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Sisters Weekend isn’t like other comedy groups. It’s filmmaking collaboration between besties Angelo Balassone, Michael Fails and Kat Tadesco, self-described lace-front addicts with great legs who write, direct, design and produce video sketches and cinematic shorts that are so surreally hilarious that they defy categorization. One such short film, Celebrity All-Star, is the newest addition to IFC’s Comedy Crib. Here’s what they had to say about it in a very personal email interview…


IFC: How would you describe Celebrity All-Star to a fancy network executive you just met in an elevator?

Celebrity All-Star is a short film about an overworked reality TV coordinator struggling to save her one night off after the cast of C-List celebrities she wrangles gets locked out of their hotel rooms.

IFC: How would you describe Celebrity All-Star to a drunk friend of a friend you met in a bar?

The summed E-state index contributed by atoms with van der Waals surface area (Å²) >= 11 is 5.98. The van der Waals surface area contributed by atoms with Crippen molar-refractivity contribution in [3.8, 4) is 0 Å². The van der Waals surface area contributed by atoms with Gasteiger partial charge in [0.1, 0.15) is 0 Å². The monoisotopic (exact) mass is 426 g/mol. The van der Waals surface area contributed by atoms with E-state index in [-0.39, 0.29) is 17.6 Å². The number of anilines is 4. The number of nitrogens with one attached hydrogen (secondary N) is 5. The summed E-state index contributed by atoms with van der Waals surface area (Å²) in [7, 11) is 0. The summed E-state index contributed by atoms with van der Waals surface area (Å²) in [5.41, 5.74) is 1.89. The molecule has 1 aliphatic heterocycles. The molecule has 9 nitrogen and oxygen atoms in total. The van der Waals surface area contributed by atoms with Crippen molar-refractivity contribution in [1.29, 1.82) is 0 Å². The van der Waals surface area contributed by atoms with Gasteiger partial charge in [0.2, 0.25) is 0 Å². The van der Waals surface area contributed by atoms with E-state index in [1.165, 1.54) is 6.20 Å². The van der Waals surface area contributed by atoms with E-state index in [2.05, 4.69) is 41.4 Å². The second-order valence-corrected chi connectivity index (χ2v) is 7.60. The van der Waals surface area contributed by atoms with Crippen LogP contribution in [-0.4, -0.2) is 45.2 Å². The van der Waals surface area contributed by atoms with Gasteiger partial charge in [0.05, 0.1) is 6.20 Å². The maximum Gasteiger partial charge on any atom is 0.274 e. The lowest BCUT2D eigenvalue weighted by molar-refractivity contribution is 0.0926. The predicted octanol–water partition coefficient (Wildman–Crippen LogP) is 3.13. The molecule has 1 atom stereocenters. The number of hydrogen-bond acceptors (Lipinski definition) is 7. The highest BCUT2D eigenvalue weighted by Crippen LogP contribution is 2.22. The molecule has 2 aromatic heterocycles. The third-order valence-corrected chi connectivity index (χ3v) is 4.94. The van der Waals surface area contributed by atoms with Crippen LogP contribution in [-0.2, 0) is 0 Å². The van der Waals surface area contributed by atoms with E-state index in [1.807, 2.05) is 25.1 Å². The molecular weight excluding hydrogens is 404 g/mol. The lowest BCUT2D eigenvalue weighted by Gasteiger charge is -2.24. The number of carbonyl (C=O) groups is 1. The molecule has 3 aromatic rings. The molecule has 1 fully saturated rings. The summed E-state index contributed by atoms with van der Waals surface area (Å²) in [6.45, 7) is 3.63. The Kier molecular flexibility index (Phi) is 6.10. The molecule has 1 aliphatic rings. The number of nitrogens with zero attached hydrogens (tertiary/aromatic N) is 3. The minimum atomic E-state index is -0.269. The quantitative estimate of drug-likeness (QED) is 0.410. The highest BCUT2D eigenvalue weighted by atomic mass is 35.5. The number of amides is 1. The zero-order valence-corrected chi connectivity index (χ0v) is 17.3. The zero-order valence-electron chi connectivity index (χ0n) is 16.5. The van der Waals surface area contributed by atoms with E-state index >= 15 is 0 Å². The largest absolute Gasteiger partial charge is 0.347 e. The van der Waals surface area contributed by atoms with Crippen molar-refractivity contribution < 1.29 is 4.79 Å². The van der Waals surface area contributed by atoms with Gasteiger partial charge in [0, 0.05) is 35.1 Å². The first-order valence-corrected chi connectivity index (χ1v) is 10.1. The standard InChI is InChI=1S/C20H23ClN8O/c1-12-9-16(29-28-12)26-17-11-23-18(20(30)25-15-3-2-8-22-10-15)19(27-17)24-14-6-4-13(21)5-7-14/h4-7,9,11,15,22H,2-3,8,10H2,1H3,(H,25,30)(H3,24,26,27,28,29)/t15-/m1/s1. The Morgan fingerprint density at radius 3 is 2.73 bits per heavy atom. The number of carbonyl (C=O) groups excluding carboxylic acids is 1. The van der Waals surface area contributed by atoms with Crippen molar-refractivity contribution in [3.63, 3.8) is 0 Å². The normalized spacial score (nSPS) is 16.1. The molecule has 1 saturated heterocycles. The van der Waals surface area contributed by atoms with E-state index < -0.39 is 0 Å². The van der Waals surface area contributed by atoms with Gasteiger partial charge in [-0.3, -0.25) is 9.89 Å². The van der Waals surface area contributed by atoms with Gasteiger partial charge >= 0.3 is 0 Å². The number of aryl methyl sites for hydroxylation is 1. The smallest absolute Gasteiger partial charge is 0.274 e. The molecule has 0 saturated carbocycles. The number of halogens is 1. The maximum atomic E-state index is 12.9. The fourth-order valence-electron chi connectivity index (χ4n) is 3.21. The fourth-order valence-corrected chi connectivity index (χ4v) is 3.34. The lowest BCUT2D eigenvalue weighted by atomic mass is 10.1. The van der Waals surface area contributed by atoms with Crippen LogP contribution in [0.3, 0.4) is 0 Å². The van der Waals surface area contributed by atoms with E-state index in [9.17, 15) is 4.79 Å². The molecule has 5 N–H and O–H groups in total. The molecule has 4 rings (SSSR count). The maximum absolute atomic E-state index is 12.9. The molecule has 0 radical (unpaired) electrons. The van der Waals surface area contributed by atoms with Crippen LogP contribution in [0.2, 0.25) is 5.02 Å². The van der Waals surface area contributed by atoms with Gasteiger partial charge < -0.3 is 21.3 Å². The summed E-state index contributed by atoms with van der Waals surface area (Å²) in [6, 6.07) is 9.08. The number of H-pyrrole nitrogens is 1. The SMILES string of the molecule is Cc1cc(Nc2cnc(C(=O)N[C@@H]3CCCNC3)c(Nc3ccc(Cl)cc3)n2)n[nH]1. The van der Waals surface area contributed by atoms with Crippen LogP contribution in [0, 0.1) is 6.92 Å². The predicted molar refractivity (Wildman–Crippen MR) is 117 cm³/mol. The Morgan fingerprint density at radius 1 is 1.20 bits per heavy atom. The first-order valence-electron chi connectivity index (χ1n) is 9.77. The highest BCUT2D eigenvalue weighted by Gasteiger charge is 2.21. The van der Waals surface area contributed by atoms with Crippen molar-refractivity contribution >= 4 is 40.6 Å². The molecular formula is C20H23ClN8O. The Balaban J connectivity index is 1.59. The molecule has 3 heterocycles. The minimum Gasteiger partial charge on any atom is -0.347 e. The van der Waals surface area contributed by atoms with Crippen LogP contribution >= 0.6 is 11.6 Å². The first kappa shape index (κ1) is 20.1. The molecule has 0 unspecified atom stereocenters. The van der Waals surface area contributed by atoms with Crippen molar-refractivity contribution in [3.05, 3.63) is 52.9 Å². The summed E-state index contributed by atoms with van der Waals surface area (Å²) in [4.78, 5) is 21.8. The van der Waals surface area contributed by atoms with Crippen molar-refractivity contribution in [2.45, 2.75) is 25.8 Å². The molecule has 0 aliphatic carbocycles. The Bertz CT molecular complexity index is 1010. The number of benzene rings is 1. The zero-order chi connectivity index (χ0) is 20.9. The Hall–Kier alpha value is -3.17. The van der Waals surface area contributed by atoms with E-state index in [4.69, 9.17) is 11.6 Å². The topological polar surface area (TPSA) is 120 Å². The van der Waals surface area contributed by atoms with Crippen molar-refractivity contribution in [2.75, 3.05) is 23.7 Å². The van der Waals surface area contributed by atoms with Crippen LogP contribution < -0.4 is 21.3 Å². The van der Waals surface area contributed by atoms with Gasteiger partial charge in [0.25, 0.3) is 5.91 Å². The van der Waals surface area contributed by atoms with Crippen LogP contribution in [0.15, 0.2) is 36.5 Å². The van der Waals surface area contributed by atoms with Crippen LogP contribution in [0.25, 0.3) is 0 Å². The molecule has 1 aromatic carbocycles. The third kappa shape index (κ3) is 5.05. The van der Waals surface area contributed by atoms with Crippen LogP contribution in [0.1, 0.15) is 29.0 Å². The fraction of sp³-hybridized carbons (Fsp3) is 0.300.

Sisters Weekend: It’s this short we made for IFC where a talent coordinator named Karen babysits a bunch of weird c-list celebs who are stuck in a hotel bar. It’s everyone you hate from reality TV under one roof – and that roof leaks because it’s a 2-star hotel. There’s a magician, sexy cowboys, and a guy wearing a belt that sucks up his farts.


IFC: What was the genesis of Celebrity All-Star?

Celebrity All-Star was born from our love of embarrassing celebrities. We love a good c-lister in need of a paycheck! We were really interested in the canned politeness people give off when forced to mingle with strangers. The backstory we created is that the cast of this reality show called “Celebrity All-Star” is in the middle of a mandatory round of “get to know each other” drinks in the hotel bar when the room keys stop working. Shows like Celebrity Ghost Hunters and of course The Surreal Life were of inspo, but we thought it
was funny to keep it really vague what kind of show they’re on, and just focus on everyone’s diva antics after the cameras stop rolling.

IFC: Every celebrity in Celebrity All-Star seems familiar. What real-life pop personalities did you look to for inspiration?